• by Lord Ender (156273) on Monday June 04, 2007 @04:37PM (#19386775) Homepage
    The only thing spooky about this article is that the editors think data transmission and matter transmission are in any way related.
    • Re:spooky? (Score:5, Interesting)

      by brunascle (994197) on Monday June 04, 2007 @04:46PM (#19386989)
      ugh. how are they not related? what is matter? how could you possibly distinguish 1 photon from another with equal properties? you cant. there is no difference.

      and "spooky" is a reference to Einstein's phrase "spooky action at a distance"
    • Re: (Score:3, Interesting)

      by freakmn (712872)
      That relation is mentioned in the fine article [independent.co.uk] as the headline, so it's not the fault of the Slashdot editors. It does seem that it's more of an encryption method than anything after reading the content of the article.

      On that note, I think that encryption of a transmission of matter in data form is extremely important. Can you imagine what an intercepted transmission of that nature would do? It would bring an entirely new meaning to identity theft. What about in a war situation, if the leader of th
      • Re: (Score:3, Insightful)

        by Jerry Coffin (824726)

        It does seem that it's more of an encryption method than anything after reading the content of the article.

        It's not really encryption either -- it's just a way of transmitting some information, and knowing whether anybody else has intercepted the transmission. The relationship to encryption is that it allows you to transmit a key and know that it wasn't intercepted during transmission. Obviously, you only use the key if it wasn't intercepted. If memory serves, it's not immune to a MITM attack though. Thi

    • Re:spooky? (Score:5, Interesting)

      by numbski (515011) * <{numbski} {at} {hksilver.net}> on Monday June 04, 2007 @04:54PM (#19387125) Homepage Journal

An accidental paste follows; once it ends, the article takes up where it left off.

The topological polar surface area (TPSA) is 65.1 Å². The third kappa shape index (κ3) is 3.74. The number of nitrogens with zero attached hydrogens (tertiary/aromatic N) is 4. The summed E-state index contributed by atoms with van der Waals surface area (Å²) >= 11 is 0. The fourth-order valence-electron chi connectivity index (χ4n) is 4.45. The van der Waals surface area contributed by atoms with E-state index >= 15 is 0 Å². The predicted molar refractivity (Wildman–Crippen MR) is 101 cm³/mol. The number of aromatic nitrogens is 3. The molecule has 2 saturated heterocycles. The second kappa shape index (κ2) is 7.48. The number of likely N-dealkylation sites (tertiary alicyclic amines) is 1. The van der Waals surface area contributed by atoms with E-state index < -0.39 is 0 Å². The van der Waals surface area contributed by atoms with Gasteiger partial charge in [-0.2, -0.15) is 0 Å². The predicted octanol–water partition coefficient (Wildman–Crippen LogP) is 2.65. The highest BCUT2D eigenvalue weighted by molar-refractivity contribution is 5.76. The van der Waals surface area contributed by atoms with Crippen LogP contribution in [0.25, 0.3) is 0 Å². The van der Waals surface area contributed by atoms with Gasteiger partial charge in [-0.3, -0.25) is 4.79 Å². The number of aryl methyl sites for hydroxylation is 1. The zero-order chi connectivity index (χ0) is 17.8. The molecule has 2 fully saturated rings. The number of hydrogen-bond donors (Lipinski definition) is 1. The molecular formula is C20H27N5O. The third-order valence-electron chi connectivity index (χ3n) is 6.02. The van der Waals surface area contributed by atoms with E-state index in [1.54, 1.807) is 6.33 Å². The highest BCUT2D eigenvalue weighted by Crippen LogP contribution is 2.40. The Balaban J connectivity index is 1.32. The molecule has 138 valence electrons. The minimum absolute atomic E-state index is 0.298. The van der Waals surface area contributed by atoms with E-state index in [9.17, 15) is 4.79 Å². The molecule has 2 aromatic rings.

How are they NOT related?

      Let's put it this way - there are two sects in the field of teleportation that I'm aware of right now.

      Sect 1 defines teleportation as the tearing down of matter, converting it into energy, transport that energy, and convert it back into matter.

      Sect 2 defines teleportation as scanning all of the information about an object, transport that INFORMATION to destination, create replica, then tear down the original.

      Star Trek subscribes to version 1, unless of course you're watching a very particular episode. :)

      Anyway, in both cases, you recall hearing the term "pattern buffer" in trek, right? In either case, you have to break Heisenberg's Law (Heisenberg compensator anyone?) about knowing the exact state and location of all particles that make up an object. You store that information, transmit it to the other site, and from that site you either reconstruct the original, or duplicate the original.

      The frightening thing is, I see this program in my head writing an XML document, with trees and braches going something like atom/particle/state, and gzip compress it, then transmit it over the fastest method available, decompress on the other side. Just add matter. :D